We’ve already seen the devastating consequences ransomware attacks can have — and it’s much more than just monetary. The list of ransomware victims and their stories continues to pile up as ransomware attacks continue to increase all over the world.

Recent ransomware attacks have included impacting a hospital’s ability to provide crucial services, crippled public services in major cities and significant damage caused to various large companies and organisations.

Only last year in 2021, Kaseya, an IT solutions company, was infiltrated by cybercriminals in an expensive ransomware attack. Unfortunately for Kaseya, having security vulnerabilities which allowed cybercriminals to infiltrate cost not only their business but affected approximately 1,500 of the organisations that they supply. The cyber criminals demanded ransoms that went into the multiple millions, including $70 million from Kaseya.

Money and liability are one thing, but for SMBs, the costs could be even direr. Unlike some of the large and multinational corporations that make the headlines for suffering ransomware attacks, many of them can bounce back. Many SMBs who suffer ransomware attacks, often due to small security flaws that could have been prevented, suffer irreparable damage. This is because ransomware attacks not only cost directly, but they cost in lost business time.

The fact is that ransomware attacks cause significant downtime. For any business, but for SMBs in particular, this can be devastating to their bottom line. The downtime results in lost revenue and a potential loss in custom from both new and existing clients and customers.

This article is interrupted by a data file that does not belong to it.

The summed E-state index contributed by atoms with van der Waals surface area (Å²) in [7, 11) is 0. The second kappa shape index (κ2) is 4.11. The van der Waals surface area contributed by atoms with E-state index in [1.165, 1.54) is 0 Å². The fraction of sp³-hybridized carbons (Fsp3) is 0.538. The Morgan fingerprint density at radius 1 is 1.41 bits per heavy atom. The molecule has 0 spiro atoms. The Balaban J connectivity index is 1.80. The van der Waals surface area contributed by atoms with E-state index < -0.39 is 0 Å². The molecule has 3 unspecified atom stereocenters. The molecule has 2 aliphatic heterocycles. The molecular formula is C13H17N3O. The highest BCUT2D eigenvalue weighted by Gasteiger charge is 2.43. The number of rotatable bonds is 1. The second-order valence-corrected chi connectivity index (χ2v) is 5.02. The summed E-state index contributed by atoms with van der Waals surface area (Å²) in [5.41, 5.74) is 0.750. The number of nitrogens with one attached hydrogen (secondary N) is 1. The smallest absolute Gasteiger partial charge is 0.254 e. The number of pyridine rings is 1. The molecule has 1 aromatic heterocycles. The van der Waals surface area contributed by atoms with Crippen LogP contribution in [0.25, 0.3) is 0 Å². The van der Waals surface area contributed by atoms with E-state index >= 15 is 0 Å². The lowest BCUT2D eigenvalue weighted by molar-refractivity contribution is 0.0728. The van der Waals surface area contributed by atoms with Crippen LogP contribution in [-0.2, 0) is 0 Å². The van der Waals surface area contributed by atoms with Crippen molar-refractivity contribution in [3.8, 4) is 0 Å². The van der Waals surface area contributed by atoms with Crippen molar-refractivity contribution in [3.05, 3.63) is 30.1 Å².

How you can mitigate and prevent ransomware attacks from crippling your enterprise.

With ransomware attacks continuing to increase, and with real-world examples of the major consequences, plugging security vulnerabilities and improving your security posture is paramount today. And the fact is that SMBs are being targeted more often and pay a heavier price. That’s why businesses must bolster their defences and prevent ransomware attacks in the first place.

While there’s a lot to cover for how you can mitigate and prevent ransomware attacks, there are some basics every business should cover.

First, it’s of prime necessity to make sure you have regular backups of all your key files in place. Having effective security monitoring tools in place is a must-have, too. And given how ransomware attacks tend to begin, training your employees on what ransomware is, how they work and how to recognise them can prove to be a highly effective investment.

Suffice it to say, with sophisticated ransomware attacks becoming evermore prevalent, it’s more important than ever to fix any underlying security vulnerabilities, bolster your defences and enhance your overall security posture. With the right fortification principles and practices in place, you can safeguard your data and information, and significantly reduce your chances of being targeted and attacked.

Start preventing ransomware attacks today.


  1. https://www.lightreading.com/security/ransomware-attacks-doubled-last-year-verizon-reports/d/d-id/778756